From “Tremendous Trifles” - G.K. Chesterton
I remember one splendid morning, all blue and silver, in the summer holidays when I reluctantly tore myself away from the task of doing nothing in particular, and put on a hat of some sort and picked up a walking-stick, and put six very bright-coloured chalks in my pocket. I then went into the kitchen (which, along with the rest of the house, belonged to a very square and sensible old woman in a Sussex village), and asked the owner and occupant of the kitchen if she had any brown paper. She had a great deal; in fact, she had too much; and she mistook the purpose and the rationale of the existence of brown paper. She seemed to have an idea that if a person wanted brown paper he must be wanting to tie up parcels; which was the last thing I wanted to do; indeed, it is a thing which I have found to be beyond my mental capacity. Hence she dwelt very much on the varying qualities of toughness and endurance in the material. I explained to her that I only wanted to draw pictures on it, and that I did not want them to endure in the least; and that from my point of view, therefore, it was a question, not of tough consistency, but of responsive surface, a thing comparatively irrelevant in a parcel. When she understood that I wanted to draw she offered to overwhelm me with note-paper, apparently supposing that I did my notes and correspondence on old brown paper wrappers from motives of economy.
I then tried to explain the rather delicate logical shade, that I not only liked brown paper, but liked the quality of brownness in paper, just as I liked the quality of brownness in October woods, or in beer, or in the peat-streams of the North. Brown paper represents the primal twilight of the first toil of creation, and with a bright-coloured chalk or two you can pick out points of fire in it, sparks of gold, and blood-red, and sea-green, like the first fierce stars that sprang out of divine darkness. All this I said (in an off-hand way) to the old woman; and I put the brown paper in my pocket along with the chalks, and possibly other things. I suppose every one must have reflected how primeval and how poetical are the things that one carries in one’s pocket; the pocket-knife, for instance, the type of all human tools, the infant of the sword. Once I planned to write a book of poems entirely about the things in my pockets. But I found it would be too long; and the age of the great epics is past.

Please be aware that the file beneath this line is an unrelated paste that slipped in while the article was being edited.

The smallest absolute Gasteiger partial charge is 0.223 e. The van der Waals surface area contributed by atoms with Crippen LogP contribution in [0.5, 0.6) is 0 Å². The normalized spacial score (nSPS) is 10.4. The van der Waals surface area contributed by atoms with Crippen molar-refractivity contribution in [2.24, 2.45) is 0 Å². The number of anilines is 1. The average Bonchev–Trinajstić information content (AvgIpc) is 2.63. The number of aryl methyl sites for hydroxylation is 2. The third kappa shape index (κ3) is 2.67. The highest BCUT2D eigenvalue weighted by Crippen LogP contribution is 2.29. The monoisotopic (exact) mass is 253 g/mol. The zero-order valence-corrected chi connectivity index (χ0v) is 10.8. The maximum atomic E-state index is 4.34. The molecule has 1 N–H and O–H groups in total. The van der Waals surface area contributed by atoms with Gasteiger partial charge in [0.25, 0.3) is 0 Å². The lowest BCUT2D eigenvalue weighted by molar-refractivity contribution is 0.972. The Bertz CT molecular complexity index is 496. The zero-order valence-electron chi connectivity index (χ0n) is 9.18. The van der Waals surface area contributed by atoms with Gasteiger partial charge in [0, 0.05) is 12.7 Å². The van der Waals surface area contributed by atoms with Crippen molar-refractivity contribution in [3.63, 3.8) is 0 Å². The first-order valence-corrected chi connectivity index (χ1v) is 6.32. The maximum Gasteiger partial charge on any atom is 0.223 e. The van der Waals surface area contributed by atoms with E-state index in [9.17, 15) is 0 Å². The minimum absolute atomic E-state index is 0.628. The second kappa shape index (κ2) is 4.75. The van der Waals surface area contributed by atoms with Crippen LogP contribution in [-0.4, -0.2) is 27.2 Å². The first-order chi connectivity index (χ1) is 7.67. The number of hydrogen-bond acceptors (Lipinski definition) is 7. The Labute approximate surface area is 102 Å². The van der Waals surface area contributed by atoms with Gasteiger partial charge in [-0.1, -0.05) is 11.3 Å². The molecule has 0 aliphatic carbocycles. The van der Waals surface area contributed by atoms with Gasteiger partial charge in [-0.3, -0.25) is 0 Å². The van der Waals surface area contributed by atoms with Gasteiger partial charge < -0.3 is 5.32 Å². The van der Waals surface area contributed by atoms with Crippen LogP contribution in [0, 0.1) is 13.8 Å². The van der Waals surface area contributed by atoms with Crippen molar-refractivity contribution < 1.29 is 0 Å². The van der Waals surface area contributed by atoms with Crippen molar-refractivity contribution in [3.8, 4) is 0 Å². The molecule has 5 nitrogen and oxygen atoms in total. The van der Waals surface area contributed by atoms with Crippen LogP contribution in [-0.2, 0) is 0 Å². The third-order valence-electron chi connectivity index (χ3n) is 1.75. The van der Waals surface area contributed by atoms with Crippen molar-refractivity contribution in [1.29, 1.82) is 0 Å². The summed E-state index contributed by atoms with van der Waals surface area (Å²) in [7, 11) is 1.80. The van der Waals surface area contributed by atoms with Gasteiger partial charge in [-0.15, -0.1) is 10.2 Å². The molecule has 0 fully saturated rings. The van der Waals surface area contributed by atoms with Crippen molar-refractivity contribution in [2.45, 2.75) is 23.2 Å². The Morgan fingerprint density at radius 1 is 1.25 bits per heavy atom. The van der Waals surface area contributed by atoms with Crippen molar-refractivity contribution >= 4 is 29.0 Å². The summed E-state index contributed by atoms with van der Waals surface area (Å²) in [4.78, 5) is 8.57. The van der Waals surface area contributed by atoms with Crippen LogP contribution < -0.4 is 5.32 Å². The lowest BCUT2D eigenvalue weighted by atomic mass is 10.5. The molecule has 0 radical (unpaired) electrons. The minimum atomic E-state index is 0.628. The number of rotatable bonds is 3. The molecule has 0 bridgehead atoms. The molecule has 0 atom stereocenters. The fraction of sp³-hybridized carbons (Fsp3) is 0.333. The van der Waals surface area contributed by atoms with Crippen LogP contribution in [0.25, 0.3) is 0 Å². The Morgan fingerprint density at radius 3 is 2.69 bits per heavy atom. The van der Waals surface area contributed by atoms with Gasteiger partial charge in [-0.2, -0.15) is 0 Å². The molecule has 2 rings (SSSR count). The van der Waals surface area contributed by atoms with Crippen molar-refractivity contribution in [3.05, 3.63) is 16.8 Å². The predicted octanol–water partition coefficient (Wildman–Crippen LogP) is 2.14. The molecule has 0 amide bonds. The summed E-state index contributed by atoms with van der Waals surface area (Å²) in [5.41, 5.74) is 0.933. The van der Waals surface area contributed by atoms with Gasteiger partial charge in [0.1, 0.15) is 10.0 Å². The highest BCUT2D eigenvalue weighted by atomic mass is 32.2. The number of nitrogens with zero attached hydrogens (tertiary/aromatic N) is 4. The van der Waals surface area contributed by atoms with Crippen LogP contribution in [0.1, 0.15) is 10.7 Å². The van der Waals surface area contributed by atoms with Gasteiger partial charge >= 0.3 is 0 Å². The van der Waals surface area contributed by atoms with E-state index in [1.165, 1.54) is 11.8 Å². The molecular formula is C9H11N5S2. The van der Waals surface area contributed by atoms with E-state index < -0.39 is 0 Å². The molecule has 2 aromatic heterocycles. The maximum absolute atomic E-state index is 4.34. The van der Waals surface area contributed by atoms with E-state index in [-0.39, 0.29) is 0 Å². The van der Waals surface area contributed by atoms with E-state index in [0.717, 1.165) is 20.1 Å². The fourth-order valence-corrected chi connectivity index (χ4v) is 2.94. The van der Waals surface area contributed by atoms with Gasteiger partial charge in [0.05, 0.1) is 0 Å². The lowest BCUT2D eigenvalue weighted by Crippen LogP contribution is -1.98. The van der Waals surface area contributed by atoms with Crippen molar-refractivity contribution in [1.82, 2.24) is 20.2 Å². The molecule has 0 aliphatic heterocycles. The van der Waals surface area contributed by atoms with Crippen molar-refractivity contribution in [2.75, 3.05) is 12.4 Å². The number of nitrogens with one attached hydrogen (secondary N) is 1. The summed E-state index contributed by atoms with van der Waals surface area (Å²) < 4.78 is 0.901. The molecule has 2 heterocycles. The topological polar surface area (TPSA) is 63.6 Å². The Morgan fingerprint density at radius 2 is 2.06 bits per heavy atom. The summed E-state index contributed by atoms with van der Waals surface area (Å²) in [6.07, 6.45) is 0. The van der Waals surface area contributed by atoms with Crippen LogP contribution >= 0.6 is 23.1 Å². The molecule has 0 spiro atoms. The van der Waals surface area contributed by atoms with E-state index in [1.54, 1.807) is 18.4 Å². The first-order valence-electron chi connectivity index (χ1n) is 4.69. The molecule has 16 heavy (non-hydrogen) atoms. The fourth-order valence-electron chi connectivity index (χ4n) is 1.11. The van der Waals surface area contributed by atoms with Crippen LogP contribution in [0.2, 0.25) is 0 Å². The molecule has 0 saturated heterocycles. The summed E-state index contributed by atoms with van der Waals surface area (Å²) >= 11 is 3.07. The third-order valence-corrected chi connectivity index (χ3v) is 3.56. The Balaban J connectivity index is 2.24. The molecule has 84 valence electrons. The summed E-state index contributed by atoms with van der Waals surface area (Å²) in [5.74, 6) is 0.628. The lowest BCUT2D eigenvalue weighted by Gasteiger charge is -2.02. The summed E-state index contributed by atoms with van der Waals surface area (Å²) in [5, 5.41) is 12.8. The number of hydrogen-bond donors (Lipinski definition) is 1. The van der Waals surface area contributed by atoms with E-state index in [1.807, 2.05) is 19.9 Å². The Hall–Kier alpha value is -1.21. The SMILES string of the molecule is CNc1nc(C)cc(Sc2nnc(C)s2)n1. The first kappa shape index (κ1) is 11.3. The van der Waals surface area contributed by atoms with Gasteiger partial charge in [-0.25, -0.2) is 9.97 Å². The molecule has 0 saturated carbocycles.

With my stick and my knife, my chalks and my brown paper, I went out on to the great downs. I crawled across those colossal contours that express the best quality of England, because they are at the same time soft and strong. The smoothness of them has the same meaning as the smoothness of great cart-horses, or the smoothness of the beech-tree; it declares in the teeth of our timid and cruel theories that the mighty are merciful. As my eye swept the landscape, the landscape was as kindly as any of its cottages, but for power it was like an earthquake. The villages in the immense valley were safe, one could see, for centuries; yet the lifting of the whole land was like the lifting of one enormous wave to wash them all away.
I crossed one swell of living turf after another, looking for a place to sit down and draw. Do not, for heaven’s sake, imagine I was going to sketch from Nature. I was going to draw devils and seraphim, and blind old gods that men worshipped before the dawn of right, and saints in robes of angry crimson, and seas of strange green, and all the sacred or monstrous symbols that look so well in bright colours on brown paper. They are much better worth drawing than Nature; also they are much easier to draw. When a cow came slouching by in the field next to me, a mere artist might have drawn it; but I always get wrong in the hind legs of quadrupeds. So I drew the soul of the cow; which I saw there plainly walking before me in the sunlight; and the soul was all purple and silver, and had seven horns and the mystery that belongs to all the beasts. But though I could not with a crayon get the best out of the landscape, it does not follow that the landscape was not getting the best out of me. And this, I think, is the mistake that people make about the old poets who lived before Wordsworth, and were supposed not to care very much about Nature because they did not describe it much.
They preferred writing about great men to writing about great hills; but they sat on the
great hills to write it. They gave out much less about Nature, but they drank in, perhaps, much more. They painted the white robes of their holy virgins with the blinding snow, at which they had stared all day. They blazoned the shields of their paladins with the purple and gold of many heraldic sunsets. The greenness of a thousand green leaves clustered into the live green figure of Robin Hood. The blueness of a score of forgotten skies became the blue robes of the Virgin. The inspiration went in like sunbeams and came out like Apollo.
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